Some critics, for example, have maintained that carbon taxes place an unfair burden on some middle-income and low-income consumers – people who have to drive long distances to work, say, or people who live in places with severe winters and have homes that are expensive to heat. True, such people would be hit harder than others by carbon taxes. But right now, these groups have also received a windfall from the drop in energy prices, so it would be possible to impose substantial taxes without making them worse off than they were when paying higher energy prices six months ago. As an example, the price of gasoline has fallen by over $1 per gallon. A $25 a ton tax on carbon that would raise over $1 trillion during the next decade would lift gas prices by only about 25 cents. Drivers would still be well ahead of where they recently were by 75 cents a gallon.
Another worry of critics is that taxing fossil fuels might hurt the competitiveness of U.S. industry and encourage offshoring. But in fact a well-designed tax would be levied on the carbon content of all imports coming from countries that did not impose their own carbon levies. U.S. authorities could insist that such a tax is compatible with the rules of the World Trade Organization. That kind of measure would have the virtue of encouraging countries that wished to avoid the American tax to impose carbon taxes of their own, speeding along the international response to climate change.
Now is the right time internationally as well as domestically. Leading into the global climate summit scheduled to be held in Paris later this year, a U.S. carbon tax would be a hugely important symbolic step. It would shift the international debate towards ideas for harmonizing the various measures countries can use to raise the price of carbon – and push discussion away from complex cap-and-trade systems. Those systems were in vogue a decade ago, but in Europe and beyond they have proved much more difficult to operate than their proponents expected.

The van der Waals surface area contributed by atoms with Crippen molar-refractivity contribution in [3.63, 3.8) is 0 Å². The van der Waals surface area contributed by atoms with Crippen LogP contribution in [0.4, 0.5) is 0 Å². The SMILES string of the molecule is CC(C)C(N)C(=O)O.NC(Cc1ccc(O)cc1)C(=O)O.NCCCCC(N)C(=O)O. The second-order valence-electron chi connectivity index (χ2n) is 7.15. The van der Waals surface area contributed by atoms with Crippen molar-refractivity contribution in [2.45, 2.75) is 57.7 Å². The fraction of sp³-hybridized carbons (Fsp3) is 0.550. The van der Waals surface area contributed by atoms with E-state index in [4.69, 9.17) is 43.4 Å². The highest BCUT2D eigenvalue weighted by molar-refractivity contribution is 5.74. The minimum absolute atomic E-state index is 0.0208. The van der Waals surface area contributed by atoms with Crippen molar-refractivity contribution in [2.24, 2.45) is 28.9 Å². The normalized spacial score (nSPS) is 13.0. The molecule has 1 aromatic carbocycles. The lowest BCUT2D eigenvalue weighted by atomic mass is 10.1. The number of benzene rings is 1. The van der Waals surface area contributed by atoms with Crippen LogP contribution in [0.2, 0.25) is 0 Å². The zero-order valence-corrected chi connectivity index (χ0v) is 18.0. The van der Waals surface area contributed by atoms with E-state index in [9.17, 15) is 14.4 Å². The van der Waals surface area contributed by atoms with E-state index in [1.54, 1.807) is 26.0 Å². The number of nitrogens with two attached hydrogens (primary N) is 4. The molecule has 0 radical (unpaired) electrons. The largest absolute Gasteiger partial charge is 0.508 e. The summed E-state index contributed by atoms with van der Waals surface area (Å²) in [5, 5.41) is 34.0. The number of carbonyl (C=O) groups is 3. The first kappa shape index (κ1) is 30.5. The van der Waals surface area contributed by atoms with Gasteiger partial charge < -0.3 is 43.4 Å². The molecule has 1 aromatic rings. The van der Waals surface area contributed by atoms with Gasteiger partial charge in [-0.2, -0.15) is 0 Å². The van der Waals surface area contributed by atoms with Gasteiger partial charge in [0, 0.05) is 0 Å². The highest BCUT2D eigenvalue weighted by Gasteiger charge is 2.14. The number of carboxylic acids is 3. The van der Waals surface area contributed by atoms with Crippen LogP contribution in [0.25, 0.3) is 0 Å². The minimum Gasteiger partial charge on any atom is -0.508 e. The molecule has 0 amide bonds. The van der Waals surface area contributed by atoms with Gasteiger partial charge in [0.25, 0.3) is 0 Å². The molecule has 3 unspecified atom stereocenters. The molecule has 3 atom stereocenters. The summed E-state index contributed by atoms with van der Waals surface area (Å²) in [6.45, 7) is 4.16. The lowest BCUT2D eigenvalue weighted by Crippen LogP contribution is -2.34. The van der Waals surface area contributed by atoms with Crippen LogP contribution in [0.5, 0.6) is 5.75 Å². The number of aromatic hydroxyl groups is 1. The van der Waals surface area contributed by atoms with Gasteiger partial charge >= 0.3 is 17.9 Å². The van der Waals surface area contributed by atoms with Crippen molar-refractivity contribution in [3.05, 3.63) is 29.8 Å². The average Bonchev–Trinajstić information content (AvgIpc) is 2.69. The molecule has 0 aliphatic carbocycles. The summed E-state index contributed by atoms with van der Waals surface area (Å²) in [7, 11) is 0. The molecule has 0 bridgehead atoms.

How a U.S. Carbon Tax Could Work
In setting the level of any carbon levy, there is more danger of doing too little than too much. Once the principle is established, the level can be adjusted. A reasonable starting point would be a tax of $25 a ton that would generate well over $100 billion in revenue each year.
How should the new government proceeds be spent? My preference would be to split them between tax benefits for working Americans and investments in upgrading and repairing U.S. infrastructure, our roads and bridges, airports, communication systems, and electric transmission lines. An additional $50 billion a year would contribute significantly to reversing current infrastructure decay, and the same amount could greatly boost the earned income tax credit for low-wage workers or reduce overall payroll taxes (or or some combination of both).
A carbon tax has potential broad appeal. Progressives should rally to this policy as a good way to address climate change and help workers; and conservatives should favor carbon taxes on market principles – because they get prices right and are less intrusive than regulations. Most Americans should applaud this policy as a way to move our country into the vanguard on the energy and climate issues crucial for this century. With energy prices going down, now is the time to act.